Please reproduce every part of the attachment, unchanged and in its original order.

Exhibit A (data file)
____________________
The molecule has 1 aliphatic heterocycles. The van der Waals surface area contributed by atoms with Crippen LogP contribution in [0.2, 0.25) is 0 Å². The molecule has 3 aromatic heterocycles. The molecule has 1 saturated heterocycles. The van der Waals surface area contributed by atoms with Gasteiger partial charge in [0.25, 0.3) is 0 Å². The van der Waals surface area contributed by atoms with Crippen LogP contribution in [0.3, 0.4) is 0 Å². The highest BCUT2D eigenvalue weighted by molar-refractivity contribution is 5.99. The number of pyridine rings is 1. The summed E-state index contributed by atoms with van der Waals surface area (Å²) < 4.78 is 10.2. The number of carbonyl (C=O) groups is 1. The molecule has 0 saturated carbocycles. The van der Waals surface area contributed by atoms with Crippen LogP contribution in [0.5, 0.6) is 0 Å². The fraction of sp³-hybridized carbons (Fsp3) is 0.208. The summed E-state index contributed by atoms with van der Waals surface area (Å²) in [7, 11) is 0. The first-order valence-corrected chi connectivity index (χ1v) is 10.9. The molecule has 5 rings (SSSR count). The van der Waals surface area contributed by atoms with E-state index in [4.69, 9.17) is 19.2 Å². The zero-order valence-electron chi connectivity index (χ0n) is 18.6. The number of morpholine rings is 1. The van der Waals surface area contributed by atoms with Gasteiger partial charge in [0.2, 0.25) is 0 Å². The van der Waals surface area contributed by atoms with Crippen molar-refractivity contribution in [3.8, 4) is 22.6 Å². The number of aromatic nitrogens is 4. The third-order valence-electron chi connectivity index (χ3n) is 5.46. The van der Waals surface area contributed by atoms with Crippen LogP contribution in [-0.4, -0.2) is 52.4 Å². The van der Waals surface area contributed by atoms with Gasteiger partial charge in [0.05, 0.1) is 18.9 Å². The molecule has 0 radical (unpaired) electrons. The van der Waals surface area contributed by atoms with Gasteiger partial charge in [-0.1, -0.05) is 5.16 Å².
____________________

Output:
The molecule has 1 aliphatic heterocycles. The van der Waals surface area contributed by atoms with Crippen LogP contribution in [0.2, 0.25) is 0 Å². The molecule has 3 aromatic heterocycles. The molecule has 1 saturated heterocycles. The van der Waals surface area contributed by atoms with Gasteiger partial charge in [0.25, 0.3) is 0 Å². The van der Waals surface area contributed by atoms with Crippen LogP contribution in [0.3, 0.4) is 0 Å². The highest BCUT2D eigenvalue weighted by molar-refractivity contribution is 5.99. The number of pyridine rings is 1. The summed E-state index contributed by atoms with van der Waals surface area (Å²) < 4.78 is 10.2. The number of carbonyl (C=O) groups is 1. The molecule has 0 saturated carbocycles. The van der Waals surface area contributed by atoms with Crippen LogP contribution in [0.5, 0.6) is 0 Å². The fraction of sp³-hybridized carbons (Fsp3) is 0.208. The summed E-state index contributed by atoms with van der Waals surface area (Å²) in [7, 11) is 0. The first-order valence-corrected chi connectivity index (χ1v) is 10.9. The molecule has 5 rings (SSSR count). The van der Waals surface area contributed by atoms with E-state index in [4.69, 9.17) is 19.2 Å². The zero-order valence-electron chi connectivity index (χ0n) is 18.6. The number of morpholine rings is 1. The van der Waals surface area contributed by atoms with Gasteiger partial charge in [0.2, 0.25) is 0 Å². The van der Waals surface area contributed by atoms with Crippen molar-refractivity contribution in [3.8, 4) is 22.6 Å². The number of aromatic nitrogens is 4. The third-order valence-electron chi connectivity index (χ3n) is 5.46. The van der Waals surface area contributed by atoms with Crippen LogP contribution in [-0.4, -0.2) is 52.4 Å². The van der Waals surface area contributed by atoms with Gasteiger partial charge in [0.05, 0.1) is 18.9 Å². The molecule has 0 radical (unpaired) electrons. The van der Waals surface area contributed by atoms with Gasteiger partial charge in [-0.1, -0.05) is 5.16 Å².